Chef Chu's passed a major milestone in the restaurant industry this month: a half-century in business. If you ask Chu how his two-story, 250-seat restaurant has persisted for 50 years, you'll hear a series of personal proverbs repeated over and over. There's his signature, "treat every day like it's grand opening day," as well as some variation of "focus on one thing and you'll be successful" and "love your family."
But perhaps the answer is that the 76-year-old lives and breathes his restaurant — so much so that the two are inseparable, that his name and the restaurant's name are interchangeable, that he describes the restaurant as a member of his family. (Embroidered on the pocket of his chef whites is "Chef Chu's" and in much smaller text, "Lawrence.")
"When you're with Chef Chu, you can't get away from Chef Chu. He wakes up in the morning, talks about Chef Chu, works all day, and then he can go to bed and talk about Chef Chu," said Larry Jr., Chu's oldest son, who now manages the restaurant. "Although sometimes it feels like it's a curse that you can't get away from, also it's a huge blessing because now we're here 50 years later."
To say that Chu is energetic is an understatement. He's still at the restaurant every day, working the dining room, talking to the more than 500 customers who dine there daily and reminding his 70 employees that even if he turns his back for a moment, "God is watching you." He has no intention of retiring any time soon. He's a prolific storyteller: a straightforward question about the restaurant's history quickly turns into a lengthy, passionate tangent about Chinese cooking.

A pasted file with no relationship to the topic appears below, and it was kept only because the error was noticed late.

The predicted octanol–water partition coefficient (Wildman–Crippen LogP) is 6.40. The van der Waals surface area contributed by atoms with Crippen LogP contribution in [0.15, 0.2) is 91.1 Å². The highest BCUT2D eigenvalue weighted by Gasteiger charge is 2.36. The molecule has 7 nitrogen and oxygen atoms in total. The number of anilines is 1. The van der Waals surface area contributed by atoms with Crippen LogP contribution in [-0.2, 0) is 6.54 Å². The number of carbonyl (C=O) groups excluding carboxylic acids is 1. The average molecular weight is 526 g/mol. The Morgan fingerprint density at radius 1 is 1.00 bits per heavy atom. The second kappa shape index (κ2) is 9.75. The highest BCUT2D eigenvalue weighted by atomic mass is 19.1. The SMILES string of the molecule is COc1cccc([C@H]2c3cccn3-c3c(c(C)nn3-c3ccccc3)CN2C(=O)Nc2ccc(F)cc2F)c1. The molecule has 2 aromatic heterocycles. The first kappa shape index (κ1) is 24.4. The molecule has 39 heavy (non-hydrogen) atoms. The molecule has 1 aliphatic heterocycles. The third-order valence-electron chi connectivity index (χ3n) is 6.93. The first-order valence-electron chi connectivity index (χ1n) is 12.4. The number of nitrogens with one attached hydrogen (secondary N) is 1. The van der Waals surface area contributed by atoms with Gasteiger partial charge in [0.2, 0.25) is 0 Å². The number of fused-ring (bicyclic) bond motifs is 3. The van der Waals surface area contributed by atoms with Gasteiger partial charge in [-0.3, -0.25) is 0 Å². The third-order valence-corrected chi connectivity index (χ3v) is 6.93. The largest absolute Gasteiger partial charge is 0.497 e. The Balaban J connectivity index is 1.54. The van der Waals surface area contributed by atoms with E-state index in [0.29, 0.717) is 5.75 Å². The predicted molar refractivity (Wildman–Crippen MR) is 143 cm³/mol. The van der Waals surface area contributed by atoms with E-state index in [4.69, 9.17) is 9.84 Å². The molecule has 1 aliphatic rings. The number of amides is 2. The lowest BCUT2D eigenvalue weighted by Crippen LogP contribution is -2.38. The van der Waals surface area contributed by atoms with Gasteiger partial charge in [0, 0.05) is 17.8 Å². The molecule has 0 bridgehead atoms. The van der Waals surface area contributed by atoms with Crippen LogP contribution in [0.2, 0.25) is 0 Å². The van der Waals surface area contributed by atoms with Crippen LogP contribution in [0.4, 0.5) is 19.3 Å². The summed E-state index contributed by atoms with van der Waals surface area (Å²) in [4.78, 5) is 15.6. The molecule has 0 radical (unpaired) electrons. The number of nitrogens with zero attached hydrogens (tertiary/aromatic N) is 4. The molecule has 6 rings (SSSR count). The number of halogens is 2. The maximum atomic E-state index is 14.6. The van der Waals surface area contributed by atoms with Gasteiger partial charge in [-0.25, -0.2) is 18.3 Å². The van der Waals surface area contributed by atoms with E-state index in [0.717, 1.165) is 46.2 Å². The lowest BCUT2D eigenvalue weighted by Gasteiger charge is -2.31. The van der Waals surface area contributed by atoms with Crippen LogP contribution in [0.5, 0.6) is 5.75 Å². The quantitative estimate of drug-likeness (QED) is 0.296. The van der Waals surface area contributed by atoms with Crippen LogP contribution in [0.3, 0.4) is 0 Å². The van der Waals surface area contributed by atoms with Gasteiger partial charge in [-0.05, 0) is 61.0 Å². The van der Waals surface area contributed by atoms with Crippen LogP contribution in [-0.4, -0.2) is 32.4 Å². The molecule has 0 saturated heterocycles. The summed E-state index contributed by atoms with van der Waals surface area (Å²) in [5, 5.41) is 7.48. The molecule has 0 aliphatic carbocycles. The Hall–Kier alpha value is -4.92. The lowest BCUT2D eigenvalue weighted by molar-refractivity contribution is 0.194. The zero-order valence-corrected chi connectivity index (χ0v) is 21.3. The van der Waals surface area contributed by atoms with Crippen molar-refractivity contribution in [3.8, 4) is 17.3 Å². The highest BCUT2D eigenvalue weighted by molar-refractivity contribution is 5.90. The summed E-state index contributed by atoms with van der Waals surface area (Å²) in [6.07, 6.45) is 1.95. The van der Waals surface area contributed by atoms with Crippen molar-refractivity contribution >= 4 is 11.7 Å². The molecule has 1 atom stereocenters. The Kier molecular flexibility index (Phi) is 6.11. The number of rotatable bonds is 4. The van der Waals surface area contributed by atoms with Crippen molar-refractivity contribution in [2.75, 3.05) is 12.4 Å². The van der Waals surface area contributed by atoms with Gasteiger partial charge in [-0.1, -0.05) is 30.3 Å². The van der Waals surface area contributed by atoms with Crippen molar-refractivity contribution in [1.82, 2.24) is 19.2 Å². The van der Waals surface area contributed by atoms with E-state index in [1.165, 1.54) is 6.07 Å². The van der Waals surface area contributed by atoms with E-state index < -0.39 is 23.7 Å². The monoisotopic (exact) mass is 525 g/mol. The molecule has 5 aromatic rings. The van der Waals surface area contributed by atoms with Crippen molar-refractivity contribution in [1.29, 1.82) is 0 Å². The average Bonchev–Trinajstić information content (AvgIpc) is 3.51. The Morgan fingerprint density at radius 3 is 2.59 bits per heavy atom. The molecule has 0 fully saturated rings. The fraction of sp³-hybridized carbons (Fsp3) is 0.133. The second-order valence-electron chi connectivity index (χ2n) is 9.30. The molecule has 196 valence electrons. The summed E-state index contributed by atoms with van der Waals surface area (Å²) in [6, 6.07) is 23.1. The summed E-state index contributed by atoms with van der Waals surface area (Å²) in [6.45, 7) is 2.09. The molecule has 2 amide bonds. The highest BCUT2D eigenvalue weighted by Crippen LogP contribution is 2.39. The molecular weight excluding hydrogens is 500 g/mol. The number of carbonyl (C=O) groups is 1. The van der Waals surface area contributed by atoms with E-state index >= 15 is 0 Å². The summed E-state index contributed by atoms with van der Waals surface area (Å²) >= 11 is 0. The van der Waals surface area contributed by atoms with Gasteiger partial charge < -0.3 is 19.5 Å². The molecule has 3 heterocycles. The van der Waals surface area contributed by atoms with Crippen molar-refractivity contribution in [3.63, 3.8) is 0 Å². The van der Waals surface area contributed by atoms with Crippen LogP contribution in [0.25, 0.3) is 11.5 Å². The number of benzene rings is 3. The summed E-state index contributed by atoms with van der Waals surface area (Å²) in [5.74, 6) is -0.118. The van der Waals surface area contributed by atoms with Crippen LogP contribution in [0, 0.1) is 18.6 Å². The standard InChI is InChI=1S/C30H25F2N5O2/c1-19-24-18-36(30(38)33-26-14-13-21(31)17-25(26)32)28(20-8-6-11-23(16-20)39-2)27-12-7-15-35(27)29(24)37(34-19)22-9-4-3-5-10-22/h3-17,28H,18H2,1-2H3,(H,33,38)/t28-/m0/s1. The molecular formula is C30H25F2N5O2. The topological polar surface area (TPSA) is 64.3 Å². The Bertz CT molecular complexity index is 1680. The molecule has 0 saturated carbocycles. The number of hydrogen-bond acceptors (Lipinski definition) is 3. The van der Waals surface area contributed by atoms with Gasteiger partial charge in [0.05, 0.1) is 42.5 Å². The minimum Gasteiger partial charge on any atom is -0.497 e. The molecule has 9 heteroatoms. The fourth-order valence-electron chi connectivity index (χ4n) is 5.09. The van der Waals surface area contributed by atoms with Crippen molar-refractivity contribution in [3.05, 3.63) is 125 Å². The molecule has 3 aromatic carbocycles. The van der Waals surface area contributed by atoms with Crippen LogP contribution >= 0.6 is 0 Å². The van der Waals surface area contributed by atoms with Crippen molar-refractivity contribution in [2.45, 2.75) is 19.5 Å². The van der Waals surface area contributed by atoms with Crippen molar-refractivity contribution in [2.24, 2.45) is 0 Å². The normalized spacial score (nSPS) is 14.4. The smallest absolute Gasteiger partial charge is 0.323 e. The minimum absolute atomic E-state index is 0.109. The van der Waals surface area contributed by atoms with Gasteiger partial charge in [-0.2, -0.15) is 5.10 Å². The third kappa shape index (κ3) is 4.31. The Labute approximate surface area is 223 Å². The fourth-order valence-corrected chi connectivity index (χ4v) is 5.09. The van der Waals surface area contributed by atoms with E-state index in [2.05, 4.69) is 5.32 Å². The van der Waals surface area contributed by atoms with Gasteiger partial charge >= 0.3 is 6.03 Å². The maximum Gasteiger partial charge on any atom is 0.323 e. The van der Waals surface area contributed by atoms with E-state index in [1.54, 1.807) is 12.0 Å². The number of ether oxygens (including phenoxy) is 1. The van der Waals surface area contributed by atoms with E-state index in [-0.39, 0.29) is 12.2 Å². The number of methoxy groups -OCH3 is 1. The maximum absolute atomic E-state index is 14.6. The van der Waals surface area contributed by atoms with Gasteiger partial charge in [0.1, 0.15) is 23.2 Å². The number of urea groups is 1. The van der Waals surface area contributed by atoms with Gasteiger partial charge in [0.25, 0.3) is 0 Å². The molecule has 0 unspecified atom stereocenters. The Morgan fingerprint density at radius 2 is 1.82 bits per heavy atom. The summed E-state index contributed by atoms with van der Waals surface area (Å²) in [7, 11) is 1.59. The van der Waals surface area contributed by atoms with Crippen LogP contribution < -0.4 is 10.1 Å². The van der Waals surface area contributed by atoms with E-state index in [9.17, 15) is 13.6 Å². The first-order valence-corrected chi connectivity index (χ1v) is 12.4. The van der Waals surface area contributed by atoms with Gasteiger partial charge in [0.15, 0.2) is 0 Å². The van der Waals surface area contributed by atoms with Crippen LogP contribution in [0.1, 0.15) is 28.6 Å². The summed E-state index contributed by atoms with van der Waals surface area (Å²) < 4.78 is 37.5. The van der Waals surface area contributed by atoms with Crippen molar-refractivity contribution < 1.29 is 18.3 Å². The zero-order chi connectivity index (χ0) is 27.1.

Chu, who was born in Chongqing and raised in Taiwan, is not a professionally trained cook. He "learned how to eat before I learned how to cook," he said. He loved going to the market in China with his stepmother and watching her scrupulously select chickens for family dinners. He went on to study photography and design in Hong Kong, where he ate out often.
"I never thought I would become a chef but I'm ... a guy (who) loves good food," he said. "Who doesn't like food? Tell me."
His family eventually left China for the United States, and Chu followed several years later. His father was an architect — he designed the iconic San Francisco restaurant Empress of China, among others, Chu said — and a restaurant owner, running Mandarin House in Menlo Park. By day, Chu studied architecture and design; by night, he worked as a busboy at Trader Vic's in San Francisco, where he fell in love with the restaurant world. On his days off, he'd learn in the Mandarin House kitchen.
When Chef Chu's first opened in Los Altos, the small takeout restaurant served dishes like pork buns, mushu pork, kung pao chicken, chop suey and sweet and sour pork. (Today, the most popular dishes include Beijing duck cooked in a cast-iron oven, chow mein, broccoli beef and potstickers, of which the kitchen churns out up to 1,000 each day.) Chu put an emphasis on customer engagement, designing an open kitchen that would allow him to interact with diners.
He grew a loyal, local customer base. A Feb. 9 anniversary banquet the restaurant is hosting, which includes a champagne reception with Chu and special menu, has sold out. The $300-500 tickets benefit the Los Altos History Museum.